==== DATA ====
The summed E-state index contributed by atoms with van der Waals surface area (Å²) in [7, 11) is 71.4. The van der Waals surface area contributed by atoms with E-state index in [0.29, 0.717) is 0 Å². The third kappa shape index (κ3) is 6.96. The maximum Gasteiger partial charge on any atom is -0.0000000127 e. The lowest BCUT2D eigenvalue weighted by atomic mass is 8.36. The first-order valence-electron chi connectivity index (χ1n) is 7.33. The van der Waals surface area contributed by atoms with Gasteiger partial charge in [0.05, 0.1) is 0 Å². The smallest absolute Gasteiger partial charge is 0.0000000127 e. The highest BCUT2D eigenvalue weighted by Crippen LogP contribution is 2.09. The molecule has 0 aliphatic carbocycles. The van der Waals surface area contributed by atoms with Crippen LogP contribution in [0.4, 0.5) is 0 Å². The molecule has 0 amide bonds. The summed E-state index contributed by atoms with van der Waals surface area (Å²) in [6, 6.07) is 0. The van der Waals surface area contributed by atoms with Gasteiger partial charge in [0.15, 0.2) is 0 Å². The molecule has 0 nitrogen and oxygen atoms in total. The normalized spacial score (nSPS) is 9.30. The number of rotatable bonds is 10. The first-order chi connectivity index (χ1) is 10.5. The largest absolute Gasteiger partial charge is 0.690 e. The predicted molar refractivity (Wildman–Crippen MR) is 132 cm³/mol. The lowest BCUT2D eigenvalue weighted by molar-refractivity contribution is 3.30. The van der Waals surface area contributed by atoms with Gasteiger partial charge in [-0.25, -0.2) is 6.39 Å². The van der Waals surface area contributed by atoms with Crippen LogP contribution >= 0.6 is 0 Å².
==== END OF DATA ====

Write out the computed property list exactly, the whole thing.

The summed E-state index contributed by atoms with van der Waals surface area (Å²) in [7, 11) is 71.4. The van der Waals surface area contributed by atoms with E-state index in [0.29, 0.717) is 0 Å². The third kappa shape index (κ3) is 6.96. The maximum Gasteiger partial charge on any atom is -0.0000000127 e. The lowest BCUT2D eigenvalue weighted by atomic mass is 8.36. The first-order valence-electron chi connectivity index (χ1n) is 7.33. The van der Waals surface area contributed by atoms with Gasteiger partial charge in [0.05, 0.1) is 0 Å². The smallest absolute Gasteiger partial charge is 0.0000000127 e. The highest BCUT2D eigenvalue weighted by Crippen LogP contribution is 2.09. The molecule has 0 aliphatic carbocycles. The van der Waals surface area contributed by atoms with Crippen LogP contribution in [0.4, 0.5) is 0 Å². The molecule has 0 amide bonds. The summed E-state index contributed by atoms with van der Waals surface area (Å²) in [6, 6.07) is 0. The van der Waals surface area contributed by atoms with Gasteiger partial charge in [0.15, 0.2) is 0 Å². The molecule has 0 nitrogen and oxygen atoms in total. The normalized spacial score (nSPS) is 9.30. The number of rotatable bonds is 10. The first-order chi connectivity index (χ1) is 10.5. The largest absolute Gasteiger partial charge is 0.690 e. The predicted molar refractivity (Wildman–Crippen MR) is 132 cm³/mol. The lowest BCUT2D eigenvalue weighted by molar-refractivity contribution is 3.30. The van der Waals surface area contributed by atoms with Gasteiger partial charge in [-0.25, -0.2) is 6.39 Å². The van der Waals surface area contributed by atoms with Crippen LogP contribution >= 0.6 is 0 Å².